verb (used with or without object), ad·dled, ad·dling.
Origin of addle
Examples from the Web for addled
People worked all hours, often addled with booze and drugs, and casual sex was readily available.Murdoch on the Rocks: How a Lone Reporter Revealed the Mogul's Tabloid Terror Machine|Clive Irving|August 25, 2014|DAILY BEAST
If David is a yapping terrier, Pete is an addled golden retriever.‘Family Tree’ Brings Christopher Guest’s Mockumentary Style to HBO|Jace Lacob|May 8, 2013|DAILY BEAST
Or to assume that he believes in the addled and simplistic economics of austerity that would drive the nation back into recession.
Well beyond her addled NYU appearance and beyond the fashionable-bag lady look, the real Mary-Kate is now a successful adult.‘Very Mary Kate’: Mary-Kate Olsen’s Online Impersonator|Isabel Wilkinson|May 31, 2012|DAILY BEAST
I would say that they were the most addled, confused, stoned, and addicted people I have seen, at least at the ER level.
"That his wit's just addled; may be wi' unbelief and heathenry," quoth she.The Water-Babies|Charles Kingsley
Kuawng itlug, An addled egg (egg that has failed to develop and has an empty area inside it).A Dictionary of Cebuano Visayan|John U. Wolff
I should imagine,” he said, shaking out a copy of The Times, “that it is your brain which is addled.Anna the Adventuress|E. Phillips Oppenheim
He was only twenty-two when he began his parliamentary career as member for St Germans in the “addled parliament” of 1614.
The effort to solve the Big Bow Mystery may have addled his brain.The Big Bow Mystery|I. Zangwill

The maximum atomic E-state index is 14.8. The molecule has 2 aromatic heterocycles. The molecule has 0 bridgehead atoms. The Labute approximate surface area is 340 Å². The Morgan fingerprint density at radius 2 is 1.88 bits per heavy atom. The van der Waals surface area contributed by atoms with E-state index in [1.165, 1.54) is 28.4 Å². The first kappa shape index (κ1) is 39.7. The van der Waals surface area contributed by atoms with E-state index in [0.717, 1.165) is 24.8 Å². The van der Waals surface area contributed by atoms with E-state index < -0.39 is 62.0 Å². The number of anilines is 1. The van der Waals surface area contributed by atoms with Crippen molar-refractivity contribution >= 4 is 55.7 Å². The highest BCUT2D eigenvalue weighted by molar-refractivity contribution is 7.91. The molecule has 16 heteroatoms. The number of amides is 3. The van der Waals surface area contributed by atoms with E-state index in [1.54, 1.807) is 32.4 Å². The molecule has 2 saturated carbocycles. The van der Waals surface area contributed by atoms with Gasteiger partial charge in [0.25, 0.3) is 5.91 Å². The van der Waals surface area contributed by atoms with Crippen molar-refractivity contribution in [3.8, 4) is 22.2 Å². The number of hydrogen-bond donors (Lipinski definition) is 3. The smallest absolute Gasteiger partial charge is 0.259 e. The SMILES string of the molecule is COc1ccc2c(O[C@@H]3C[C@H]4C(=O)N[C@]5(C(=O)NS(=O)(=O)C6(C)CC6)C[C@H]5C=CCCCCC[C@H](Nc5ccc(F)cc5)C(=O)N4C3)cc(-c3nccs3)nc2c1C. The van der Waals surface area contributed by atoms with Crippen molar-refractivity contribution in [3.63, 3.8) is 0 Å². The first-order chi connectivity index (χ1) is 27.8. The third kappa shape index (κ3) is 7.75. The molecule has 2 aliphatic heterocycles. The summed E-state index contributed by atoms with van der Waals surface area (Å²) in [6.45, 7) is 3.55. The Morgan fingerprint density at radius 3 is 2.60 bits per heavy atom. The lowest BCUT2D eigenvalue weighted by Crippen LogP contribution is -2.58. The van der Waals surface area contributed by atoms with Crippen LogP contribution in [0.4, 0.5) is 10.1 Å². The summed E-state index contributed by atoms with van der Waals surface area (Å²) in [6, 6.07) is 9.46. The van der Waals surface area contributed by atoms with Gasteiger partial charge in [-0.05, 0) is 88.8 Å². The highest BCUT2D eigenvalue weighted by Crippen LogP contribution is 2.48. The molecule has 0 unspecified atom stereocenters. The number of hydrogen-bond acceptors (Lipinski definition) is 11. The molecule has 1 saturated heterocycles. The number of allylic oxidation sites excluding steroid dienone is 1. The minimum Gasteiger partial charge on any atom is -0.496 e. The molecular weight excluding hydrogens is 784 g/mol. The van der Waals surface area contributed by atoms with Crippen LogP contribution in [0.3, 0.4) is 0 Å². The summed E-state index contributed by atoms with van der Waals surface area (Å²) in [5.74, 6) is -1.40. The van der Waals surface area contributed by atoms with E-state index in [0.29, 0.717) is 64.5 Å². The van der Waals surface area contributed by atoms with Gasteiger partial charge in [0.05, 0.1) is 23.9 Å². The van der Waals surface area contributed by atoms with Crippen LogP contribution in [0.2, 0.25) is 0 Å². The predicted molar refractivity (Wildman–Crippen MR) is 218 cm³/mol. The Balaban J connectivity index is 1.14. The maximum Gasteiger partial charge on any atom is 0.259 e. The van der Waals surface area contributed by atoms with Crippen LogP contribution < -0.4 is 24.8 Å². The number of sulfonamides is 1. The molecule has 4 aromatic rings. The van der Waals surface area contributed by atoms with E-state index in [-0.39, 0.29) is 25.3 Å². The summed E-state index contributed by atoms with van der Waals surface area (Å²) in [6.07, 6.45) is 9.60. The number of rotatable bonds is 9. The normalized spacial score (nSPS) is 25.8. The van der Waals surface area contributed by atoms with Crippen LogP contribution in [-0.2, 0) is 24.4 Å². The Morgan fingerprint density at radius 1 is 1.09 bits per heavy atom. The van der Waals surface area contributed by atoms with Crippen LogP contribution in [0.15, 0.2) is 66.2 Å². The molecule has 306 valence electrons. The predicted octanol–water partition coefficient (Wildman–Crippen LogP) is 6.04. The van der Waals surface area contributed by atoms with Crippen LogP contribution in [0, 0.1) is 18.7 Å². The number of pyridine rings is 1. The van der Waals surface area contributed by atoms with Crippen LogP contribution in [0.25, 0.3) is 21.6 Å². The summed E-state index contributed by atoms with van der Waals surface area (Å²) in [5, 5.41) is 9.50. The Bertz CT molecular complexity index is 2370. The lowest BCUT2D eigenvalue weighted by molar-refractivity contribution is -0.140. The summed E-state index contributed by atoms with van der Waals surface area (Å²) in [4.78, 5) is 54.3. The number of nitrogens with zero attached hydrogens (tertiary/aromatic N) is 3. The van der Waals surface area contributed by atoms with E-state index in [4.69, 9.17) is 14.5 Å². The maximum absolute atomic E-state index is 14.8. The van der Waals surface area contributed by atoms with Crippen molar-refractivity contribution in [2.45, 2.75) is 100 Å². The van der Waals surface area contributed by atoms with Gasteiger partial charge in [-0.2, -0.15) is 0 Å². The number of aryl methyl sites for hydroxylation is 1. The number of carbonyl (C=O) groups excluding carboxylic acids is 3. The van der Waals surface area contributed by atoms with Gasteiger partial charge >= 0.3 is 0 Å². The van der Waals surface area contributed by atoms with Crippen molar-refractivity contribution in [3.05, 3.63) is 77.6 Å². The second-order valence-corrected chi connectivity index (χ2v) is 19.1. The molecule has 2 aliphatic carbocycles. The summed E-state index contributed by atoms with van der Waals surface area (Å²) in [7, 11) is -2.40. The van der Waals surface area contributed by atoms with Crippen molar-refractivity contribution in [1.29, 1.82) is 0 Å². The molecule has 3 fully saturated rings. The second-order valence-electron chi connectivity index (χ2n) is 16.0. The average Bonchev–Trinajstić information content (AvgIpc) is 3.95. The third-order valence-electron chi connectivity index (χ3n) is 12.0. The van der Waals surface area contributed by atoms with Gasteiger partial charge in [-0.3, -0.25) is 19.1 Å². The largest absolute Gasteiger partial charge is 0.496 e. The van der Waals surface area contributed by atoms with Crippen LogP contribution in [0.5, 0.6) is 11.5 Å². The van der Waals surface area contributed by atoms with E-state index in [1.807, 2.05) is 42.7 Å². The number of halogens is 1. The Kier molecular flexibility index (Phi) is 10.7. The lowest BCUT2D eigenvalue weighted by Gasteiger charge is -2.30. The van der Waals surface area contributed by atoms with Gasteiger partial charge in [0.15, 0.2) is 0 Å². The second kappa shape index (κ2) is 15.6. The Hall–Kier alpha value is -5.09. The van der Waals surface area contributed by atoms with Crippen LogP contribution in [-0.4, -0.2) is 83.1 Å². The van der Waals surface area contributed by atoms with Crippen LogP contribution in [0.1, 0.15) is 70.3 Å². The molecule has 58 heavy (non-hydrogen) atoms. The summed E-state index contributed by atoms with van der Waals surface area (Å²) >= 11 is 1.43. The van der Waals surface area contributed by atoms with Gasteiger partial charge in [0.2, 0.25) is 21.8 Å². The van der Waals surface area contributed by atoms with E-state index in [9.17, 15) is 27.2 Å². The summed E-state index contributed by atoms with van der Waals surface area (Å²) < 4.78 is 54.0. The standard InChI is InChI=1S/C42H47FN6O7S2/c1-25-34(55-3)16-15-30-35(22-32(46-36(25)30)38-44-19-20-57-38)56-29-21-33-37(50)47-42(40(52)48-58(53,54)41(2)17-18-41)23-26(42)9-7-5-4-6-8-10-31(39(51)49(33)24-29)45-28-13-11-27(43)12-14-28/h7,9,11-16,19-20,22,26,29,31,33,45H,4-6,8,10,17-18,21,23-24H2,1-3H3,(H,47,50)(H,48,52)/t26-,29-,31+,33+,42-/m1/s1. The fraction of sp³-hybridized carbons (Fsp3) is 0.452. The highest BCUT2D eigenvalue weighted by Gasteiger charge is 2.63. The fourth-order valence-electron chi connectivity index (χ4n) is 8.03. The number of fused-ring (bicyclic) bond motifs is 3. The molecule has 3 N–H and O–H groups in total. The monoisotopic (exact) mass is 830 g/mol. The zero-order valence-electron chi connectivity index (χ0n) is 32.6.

British Dictionary definitions for addled (1 of 2)
Word Origin for addle
British Dictionary definitions for addled (2 of 2)
Word Origin for addle
Word Origin and History for addled
1712, from addle (n.) "urine, liquid filth," from Old English adela "mud, mire, liquid manure" (cognate with Old Swedish adel "urine," Middle Low German adel, Dutch aal "puddle").
Used in noun phrase addle egg (mid-13c.) "egg that does not hatch, rotten egg," literally "urine egg," a loan-translation of Latin ovum urinum, which is itself an erroneous loan-translation of Greek ourion oon "putrid egg," literally "wind egg," from ourios "of the wind" (confused by Roman writers with ourios "of urine," from ouron "urine"). Because of this usage, from c.1600 the noun in English was taken as an adjective meaning "putrid," and thence given a figurative extension to "empty, vain, idle," also "confused, muddled, unsound" (1706). The verb followed a like course. Related: Addled; addling.